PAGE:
What the modernized USHCN will look like


USHCN-M station at Greensboro, AL

While I was at NCDC, Grant Goodge showed and provided me with a PowerPoint presentation about the plan to update the USHCN manual observing network to USHCN-M or “modernized”. In a nutshell, it is a “light” version of the Climate Reference Network. The summary of benefits goes like this.

More Accurate Data Through:

  • Redundant Sensors
  • Near Real Time Diagnostics
  • Time Resolution of Five Minutes vs The Current Daily
  • Automated data collection via GOES satellite uplink, eliminating human error of reading and transcription
  • No adjustments to the data post reception. Time of Observation is now irrelevant.
  • No more routinely missing data, such as on weekends (fire station at Marysville, CA for example) and thus no need to fill in estimated data using the FILNET adjustment any more.

The station looks much like a Climate Reference Network station, but has some economy considerations, especially in having one aspirated IR screen instead of three, but it contains triple temperature sensors so that issues with instrumentation drift or offset events can easily be spotted in the data stream.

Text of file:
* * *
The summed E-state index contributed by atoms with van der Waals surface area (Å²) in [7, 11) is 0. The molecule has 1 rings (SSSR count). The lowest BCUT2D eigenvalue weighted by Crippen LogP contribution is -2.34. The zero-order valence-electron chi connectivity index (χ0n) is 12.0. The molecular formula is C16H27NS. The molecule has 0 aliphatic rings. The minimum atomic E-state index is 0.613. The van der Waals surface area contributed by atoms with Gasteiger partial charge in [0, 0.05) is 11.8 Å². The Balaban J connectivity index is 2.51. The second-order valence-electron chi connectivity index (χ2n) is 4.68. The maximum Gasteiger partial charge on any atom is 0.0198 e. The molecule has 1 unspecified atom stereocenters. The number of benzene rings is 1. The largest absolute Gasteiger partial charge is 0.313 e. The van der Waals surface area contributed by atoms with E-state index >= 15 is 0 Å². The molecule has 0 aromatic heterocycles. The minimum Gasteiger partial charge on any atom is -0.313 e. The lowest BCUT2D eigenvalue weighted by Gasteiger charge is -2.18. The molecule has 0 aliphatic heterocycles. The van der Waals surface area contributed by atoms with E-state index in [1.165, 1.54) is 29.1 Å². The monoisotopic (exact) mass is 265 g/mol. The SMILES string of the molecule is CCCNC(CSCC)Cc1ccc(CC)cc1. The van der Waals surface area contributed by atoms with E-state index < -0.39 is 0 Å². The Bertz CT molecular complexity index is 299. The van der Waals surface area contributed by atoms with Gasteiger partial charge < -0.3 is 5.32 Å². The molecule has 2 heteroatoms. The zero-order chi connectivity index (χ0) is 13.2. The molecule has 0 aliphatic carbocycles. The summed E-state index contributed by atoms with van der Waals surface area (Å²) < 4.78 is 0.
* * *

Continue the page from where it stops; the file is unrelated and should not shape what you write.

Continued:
This will be a huge step forward in data quality and quality control.

His PowerPoint presentation is available here at this link: why-modernize-hcn (PPT 9 MB)

Interestingly, it included what appears to be a photo of the rooftop station in Asheville, NC, at the old NCDC (Federal Building) I’m waiting on a  positive ID.

19 thoughts on “What the modernized USHCN will look like

  1. What are the provisions for maintaining the meta-data such as station moves, maintenance, and instrument replacement, just to name three? The surfacestations project has shown these to be just as important at the raw data themselves. These modernized stations might be superior data collection nodes for a few years, but what about the bias creep that is inevitable? Did you hear how NCDC plans to handle the digital details? Any thought to putting webcams into the station to record things like cloud cover and surrounding terrain changes (wet, dry, snow)?

    REPLY: I have an upcoming post to deal with those issues.

  2. GOES.

    And THAT is the gold speck.

    That is what was implicit in your earlier posts:

    –If there is no need for adjustment, that means there is no need for FILENET.
    –And if there is no need for FILENET, there is no need to fill in data.
    –And if there is no need to fill in data, the collection and transmission therefore must be automated.

    I did not comment on this directly. I was biding my time and merely sideswiping the subject on other threads. (You said you’d comment on this. You now have.)

    I will now have the (not-unlimited) degree of confidence in the climate record that a man has in the poker deal, having just cut the deck.